Actual experiences among patients with breast cancer who undergo radiotherapy are at odds with their fears and misconceptions prior to initiating treatment, according to a study published in Cancer.
Although there has been much analysis evaluating the objective outcomes of radiotherapy, such as efficacy and toxicity, there a scarcity of data regarding patient perspectives and experiences.
Researchers surveyed 502 patients with nonmetastatic, noninflammatory invasive, or preinvasive breast cancer who underwent radiotherapy and did not have disease recurrence, inquiring about patient fears regarding radiotherapy, as well as actual short- and long-term adverse events compared with pretreatment expectations. Approximately 83% of patients underwent breast conservation therapy (mastectomy, lumpectomy), the median follow-up was 31 months, and survey response rate was approximately 65%.
Survey results showed that 47% of patients had heard frightening experiences about radiotherapy although 68% stated that they had little to no knowledge about radiotherapy; only 2% of patients agreed that the stories they heard were actually true.
Ninety-two percent and 81% of patients who underwent breast conservation therapy and mastectomy, respectively, stated that if future patients were more knowledgeable about radiotherapy they would be less scared of treatment.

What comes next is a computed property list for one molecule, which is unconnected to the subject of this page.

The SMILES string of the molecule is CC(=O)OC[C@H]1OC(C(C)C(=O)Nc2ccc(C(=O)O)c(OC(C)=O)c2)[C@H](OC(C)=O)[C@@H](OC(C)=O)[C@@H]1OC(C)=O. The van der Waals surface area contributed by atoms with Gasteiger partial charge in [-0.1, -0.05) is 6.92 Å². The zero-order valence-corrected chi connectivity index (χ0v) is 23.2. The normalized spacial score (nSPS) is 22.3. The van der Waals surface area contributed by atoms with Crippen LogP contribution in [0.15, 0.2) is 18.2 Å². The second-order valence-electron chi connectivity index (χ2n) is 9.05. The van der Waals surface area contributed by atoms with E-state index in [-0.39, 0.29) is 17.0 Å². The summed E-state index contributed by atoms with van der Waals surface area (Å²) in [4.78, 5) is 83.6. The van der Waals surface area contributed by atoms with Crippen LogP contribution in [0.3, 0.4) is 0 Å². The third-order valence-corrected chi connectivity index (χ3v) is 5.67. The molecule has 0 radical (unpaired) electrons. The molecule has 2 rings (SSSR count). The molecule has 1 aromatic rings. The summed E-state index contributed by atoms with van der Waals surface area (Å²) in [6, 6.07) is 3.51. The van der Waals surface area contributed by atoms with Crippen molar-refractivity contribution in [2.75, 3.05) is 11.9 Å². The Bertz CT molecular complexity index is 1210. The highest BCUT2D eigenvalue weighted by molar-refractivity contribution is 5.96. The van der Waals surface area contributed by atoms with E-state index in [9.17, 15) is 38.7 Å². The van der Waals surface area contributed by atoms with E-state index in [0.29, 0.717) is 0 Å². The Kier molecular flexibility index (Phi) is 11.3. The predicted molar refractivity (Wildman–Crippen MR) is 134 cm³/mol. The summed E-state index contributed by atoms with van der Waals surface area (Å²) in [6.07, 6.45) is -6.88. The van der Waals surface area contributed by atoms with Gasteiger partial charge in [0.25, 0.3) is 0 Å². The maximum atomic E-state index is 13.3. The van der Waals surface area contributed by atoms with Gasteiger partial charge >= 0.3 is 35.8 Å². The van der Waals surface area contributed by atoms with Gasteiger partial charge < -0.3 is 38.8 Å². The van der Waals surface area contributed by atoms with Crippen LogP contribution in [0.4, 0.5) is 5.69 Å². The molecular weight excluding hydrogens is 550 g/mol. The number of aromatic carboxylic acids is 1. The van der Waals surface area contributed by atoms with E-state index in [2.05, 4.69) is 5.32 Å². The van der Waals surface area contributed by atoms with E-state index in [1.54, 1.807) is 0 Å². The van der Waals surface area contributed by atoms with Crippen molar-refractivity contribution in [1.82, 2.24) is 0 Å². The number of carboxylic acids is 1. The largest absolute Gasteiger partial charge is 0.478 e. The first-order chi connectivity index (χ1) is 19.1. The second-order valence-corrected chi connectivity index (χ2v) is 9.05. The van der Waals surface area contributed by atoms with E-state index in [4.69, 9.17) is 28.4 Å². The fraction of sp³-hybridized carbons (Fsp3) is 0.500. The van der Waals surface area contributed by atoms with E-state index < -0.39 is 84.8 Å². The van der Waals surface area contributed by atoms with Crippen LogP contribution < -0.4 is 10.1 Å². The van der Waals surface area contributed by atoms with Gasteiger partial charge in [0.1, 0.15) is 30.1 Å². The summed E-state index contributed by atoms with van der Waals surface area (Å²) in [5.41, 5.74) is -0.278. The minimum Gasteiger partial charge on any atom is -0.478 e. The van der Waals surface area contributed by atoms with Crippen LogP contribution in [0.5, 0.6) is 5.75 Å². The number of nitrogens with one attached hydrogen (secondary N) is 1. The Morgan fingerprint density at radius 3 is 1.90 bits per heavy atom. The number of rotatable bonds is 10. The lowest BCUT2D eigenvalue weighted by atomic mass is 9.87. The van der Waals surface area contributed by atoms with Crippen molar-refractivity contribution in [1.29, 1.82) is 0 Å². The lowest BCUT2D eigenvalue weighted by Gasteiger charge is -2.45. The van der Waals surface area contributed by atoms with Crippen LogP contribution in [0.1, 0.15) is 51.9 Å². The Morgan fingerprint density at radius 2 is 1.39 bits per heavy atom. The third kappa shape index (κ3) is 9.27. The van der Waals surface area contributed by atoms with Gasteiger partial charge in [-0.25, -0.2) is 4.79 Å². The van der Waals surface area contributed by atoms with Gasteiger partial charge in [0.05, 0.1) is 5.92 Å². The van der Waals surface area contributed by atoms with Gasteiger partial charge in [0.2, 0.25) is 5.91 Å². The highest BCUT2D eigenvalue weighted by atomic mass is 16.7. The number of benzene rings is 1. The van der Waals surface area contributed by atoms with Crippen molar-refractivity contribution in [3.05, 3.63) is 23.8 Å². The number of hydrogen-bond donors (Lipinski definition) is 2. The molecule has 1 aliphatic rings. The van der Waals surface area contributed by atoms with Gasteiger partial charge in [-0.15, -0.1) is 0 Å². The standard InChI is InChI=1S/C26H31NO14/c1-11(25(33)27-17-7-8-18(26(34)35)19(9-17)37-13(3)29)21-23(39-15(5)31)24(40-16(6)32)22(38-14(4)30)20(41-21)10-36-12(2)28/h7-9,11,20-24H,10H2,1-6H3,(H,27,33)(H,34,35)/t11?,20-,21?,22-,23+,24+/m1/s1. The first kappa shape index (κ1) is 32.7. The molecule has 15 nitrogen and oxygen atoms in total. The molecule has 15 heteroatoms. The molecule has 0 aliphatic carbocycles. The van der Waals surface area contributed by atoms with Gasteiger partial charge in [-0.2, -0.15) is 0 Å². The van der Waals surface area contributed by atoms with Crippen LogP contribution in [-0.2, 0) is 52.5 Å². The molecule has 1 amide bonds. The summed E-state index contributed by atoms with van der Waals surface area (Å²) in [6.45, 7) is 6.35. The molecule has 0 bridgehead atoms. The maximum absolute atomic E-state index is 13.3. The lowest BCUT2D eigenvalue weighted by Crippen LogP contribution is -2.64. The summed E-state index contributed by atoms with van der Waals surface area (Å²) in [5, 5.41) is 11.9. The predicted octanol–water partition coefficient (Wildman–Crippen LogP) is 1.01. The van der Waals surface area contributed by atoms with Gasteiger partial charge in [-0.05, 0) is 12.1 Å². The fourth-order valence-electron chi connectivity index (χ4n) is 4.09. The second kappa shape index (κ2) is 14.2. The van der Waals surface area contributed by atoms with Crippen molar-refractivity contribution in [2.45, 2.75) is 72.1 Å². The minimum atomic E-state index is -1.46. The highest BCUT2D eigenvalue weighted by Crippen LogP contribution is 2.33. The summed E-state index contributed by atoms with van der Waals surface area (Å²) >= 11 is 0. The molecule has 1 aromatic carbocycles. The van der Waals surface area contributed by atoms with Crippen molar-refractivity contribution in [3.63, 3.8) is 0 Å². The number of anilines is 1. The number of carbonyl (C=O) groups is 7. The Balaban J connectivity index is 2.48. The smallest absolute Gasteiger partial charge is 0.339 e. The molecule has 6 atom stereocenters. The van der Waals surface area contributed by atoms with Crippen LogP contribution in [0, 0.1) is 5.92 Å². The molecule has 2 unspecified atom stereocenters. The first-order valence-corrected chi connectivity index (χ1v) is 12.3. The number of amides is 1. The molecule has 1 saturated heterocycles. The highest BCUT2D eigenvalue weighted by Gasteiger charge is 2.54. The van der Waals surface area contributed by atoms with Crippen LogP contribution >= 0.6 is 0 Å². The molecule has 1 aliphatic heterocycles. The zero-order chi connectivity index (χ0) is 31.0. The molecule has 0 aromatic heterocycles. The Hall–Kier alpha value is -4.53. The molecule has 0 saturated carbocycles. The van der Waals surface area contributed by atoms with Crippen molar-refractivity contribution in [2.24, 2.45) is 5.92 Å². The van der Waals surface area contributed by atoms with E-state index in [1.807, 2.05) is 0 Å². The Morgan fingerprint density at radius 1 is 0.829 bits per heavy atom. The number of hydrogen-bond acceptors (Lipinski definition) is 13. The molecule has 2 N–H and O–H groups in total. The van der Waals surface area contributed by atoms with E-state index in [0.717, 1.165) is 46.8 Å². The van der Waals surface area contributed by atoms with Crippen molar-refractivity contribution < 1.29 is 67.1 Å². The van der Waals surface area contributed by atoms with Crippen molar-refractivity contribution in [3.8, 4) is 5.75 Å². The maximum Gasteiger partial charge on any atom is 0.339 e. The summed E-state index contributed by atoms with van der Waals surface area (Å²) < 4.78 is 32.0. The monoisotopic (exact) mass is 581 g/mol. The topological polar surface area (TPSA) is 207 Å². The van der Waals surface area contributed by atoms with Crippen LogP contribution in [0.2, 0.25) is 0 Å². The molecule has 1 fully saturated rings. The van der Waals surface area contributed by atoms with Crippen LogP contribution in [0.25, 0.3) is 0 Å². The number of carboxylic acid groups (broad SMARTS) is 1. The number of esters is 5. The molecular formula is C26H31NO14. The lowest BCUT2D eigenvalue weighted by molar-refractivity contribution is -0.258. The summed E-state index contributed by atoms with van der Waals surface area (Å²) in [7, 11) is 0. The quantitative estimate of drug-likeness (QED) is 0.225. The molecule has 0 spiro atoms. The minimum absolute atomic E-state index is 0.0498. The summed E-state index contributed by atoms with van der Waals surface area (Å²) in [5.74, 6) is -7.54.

Eighty-three percent and 84% of patients indicated that the overall severity of short- and long-term adverse events, respectively, were better than or were as they expected.
The authors concluded that “the actual experiences of patients were overwhelmingly superior to initial expectations, and the majority of patients agreed that their initial fears and negative impressions regarding breast [radiation therapy] were unfounded. These data can play a critical role in counseling future patients and providers concerning the actualities of modern breast [radiation therapy].”
Shaverdian N, Wang X, Hegde JV, et al. The patient’s perspective on breast radiotherapy: initial fears and expectations versus reality [published online February 26, 2018]. Cancer. doi: 10.1002/cncr.31159